Florence, the renaissance city is a great place to visit if you are interested in this period of human history as well as the arts. Small and compact the city can be walked with ease. Hiring a bicycle to tour its cobbled streets is another popular way to see the sights and explore the artisan leather makers, paper and ink craftsman and antique traders dotted throughout the city. Many luxury brands use local expertise to make their prêt-a-porter collections. Forty-five minutes outside of Florence, The Mall, a village of designer outlets set in the Tuscan hills is an excellent place for bargain hunting if you have a taste for discounted wears by Dior, Balenciaga, Yves Saint Laurent, Bottega Veneta and many more. Cultural activities include visits to the gothic Basilica di Santa Maria del Fiore (Duomo), the medieval Ponte Vecchio that was constructed during imperial Roman rule. Renaissance art fans will enjoy the museums Florence has, which display works by Michelangelo and Raphael. Culinary fans can take advantage of the many cooking courses Tuscany offers in traditional Italian cooking.
My scent adventure started at the Officina Profumo- Farmaceutica di Santa Maria Novella. I have used their products before and have always had an interest in visiting the original apothecary, one of the world’s oldest perfumeries. For a detailed account, click here.
The following day I made my way past the Ponte Vecchio to meet Florentine Perfumer, Lorenzo Villoresi. His Atelier, nestled amongst the rooftops that overlook the Arno River is a slice of Tuscan magic. We discussed his creative process and approach to bespoke perfumes. For a detailed account, click here.
Walking through Florence there are numerous perfume sellers to discover ranging from corner pharmacies carrying a dusty collection of forgotten classics to new boutiques specialising in the ‘niche’. After my meeting with Lorenzo Villoresi I made my way to the Ortigia boutique. Close to the Ponte Vecchio and not far from the peaceful Boboli gardens, Ortigia is a small operation created in 2006 by an English, Italian couple. The Sicilian house offers a range of Mediterranean scents that are traditional themes with a modern edge. Their Melograno fragrance is an interesting interpretation of pomegranate with woody, Cedramber notes.
Borgo San Jacopo 12, Florence
Within Florence’s luxury precinct is Olfattorio. A nice example of perfume retailing Olfattorio houses an excellent range of perfumes. The Different Company, L’Artisan Parfumeur, L.T Piver and Diptyque are some of the better-known offerings. With six stores in major Italian cities this Florentine boutique is an impressive symbol of their capability and is larger than the boutique in Rome. I like their perfume metaphor connecting the sampling of perfumes to tasting champagne. In place of generic paper smelling strips the boutique offers branded paper cups that stand in Perspex holders, creating the silhouette of a crystal champagne flute.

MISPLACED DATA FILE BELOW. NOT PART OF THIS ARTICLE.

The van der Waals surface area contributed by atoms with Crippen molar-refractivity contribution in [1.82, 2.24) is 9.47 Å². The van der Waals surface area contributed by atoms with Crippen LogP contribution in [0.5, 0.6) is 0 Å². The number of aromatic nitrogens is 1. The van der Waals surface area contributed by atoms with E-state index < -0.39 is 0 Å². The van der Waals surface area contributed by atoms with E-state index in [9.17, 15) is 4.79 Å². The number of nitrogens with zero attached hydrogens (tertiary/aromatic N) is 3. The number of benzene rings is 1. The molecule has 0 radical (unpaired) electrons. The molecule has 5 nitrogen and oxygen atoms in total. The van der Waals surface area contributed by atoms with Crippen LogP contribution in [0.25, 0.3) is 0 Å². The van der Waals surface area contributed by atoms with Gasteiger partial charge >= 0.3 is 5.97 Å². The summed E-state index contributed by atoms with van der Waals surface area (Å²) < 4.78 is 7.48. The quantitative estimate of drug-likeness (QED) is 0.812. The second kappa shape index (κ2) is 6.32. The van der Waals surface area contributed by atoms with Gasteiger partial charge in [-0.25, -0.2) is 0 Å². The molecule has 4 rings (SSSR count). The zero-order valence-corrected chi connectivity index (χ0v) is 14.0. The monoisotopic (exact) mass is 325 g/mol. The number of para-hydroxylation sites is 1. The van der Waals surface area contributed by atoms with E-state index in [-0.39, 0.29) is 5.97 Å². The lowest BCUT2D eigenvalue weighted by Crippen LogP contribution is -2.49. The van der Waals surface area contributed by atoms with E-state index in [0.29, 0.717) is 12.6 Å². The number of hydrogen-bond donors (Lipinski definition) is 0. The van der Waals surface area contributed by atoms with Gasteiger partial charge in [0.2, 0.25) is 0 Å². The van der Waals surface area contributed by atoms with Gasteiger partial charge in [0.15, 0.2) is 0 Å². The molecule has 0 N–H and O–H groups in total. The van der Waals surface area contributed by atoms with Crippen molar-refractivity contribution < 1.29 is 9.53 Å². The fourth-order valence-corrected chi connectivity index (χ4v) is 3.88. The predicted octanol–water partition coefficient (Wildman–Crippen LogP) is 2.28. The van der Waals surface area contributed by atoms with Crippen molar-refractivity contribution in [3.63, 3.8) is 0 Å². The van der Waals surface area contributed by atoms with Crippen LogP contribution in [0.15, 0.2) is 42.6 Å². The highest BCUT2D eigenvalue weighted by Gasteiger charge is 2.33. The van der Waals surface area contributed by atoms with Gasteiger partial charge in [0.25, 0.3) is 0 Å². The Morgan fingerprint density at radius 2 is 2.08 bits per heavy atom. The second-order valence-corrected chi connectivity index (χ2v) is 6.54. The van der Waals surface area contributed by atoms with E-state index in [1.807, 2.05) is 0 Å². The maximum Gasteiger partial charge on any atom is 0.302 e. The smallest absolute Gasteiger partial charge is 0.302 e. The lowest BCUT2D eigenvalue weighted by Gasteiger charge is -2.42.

Via de’ Tornabuoni, 6, Florence
Cutting through the narrow streets of Florence, Profumeria Elisir was a chance discovery on my way to the Piazza del Duomo. Not many perfume retailers can claim their ceiling art is a 17th century fresco. The post renaissance space was rebuilt by Gherardo Silvani during the first half of the seventeenth century and houses a comprehensive collection of fragrances from brands such as Byredo, Lorenzo Villoresi, Miller Harris, Nez a Nez, Montale, Profumi Del Forte and Boadicea the Victorious. I met with Daniela who was looking after the store that day. A beautiful Florentine woman, she juggles working in the perfumery with work as a kitchen hand for a local chef. Eager to share the boutique’s wonders I was encouraged to gorge myself on testers. Communicating with a mix of English, Italian and Spanish we stumbled through the store leaving a trail of smelling strips in our wake. Half way through the store and a well-dressed Florentine man enters. Grey suit and cognac oxfords this man is elegantly presented. I encourage her to serve him to allow me time to discover the store for myself but also to observe the way Florentine men buy fragrance. He is decisive and confident, quickly pinpointing two Montale fragrances as potential purchases. With some persuasion he soon leaves carrying with him a new scent. Daniela mentions to me he is a well-known politician in Florence. I can see she is star struck and I ask what he purchased. It is one of the more feminine Montale and I am surprised to discover he is buying for himself. I love this sense of adventure and confidence Italian men have in their choice of fashion and perfume. With time to consider while Daniela was occupied with the Florentine politician, I too decide I want to add a bottle of Montale to my collection. After sampling their extensive oud wood collection I decide I would like Aoud Lime. A scent of crystalline roses warmed with saffron this is a welcome change from the resinous leather ouds that are popular today. I am also interested in the fragrance French interior designer and architect Andree Putman has created. It is called Preparation Parfumee and is a fresh, light, unisex scent. Authored by famed nose Olivia Giacobetti, the scent was created in 2001 and has notes of driftwood, grey pepper, water lily and coriander leaves. While it is certainly a noteworthy scent, I decide I am happy with one bottle of Montale, Aoud Lime. The days of collecting fragrances that are like blank sheets of white A4 copy paper are over and I am in search of something more. I pay for my purchase and bid farewell to Daniela. Her genuine warmth is much appreciated. Two hours later I am on the train to Rome.
Profumeria Elisir, Borgo degli Albizi, 70, Florence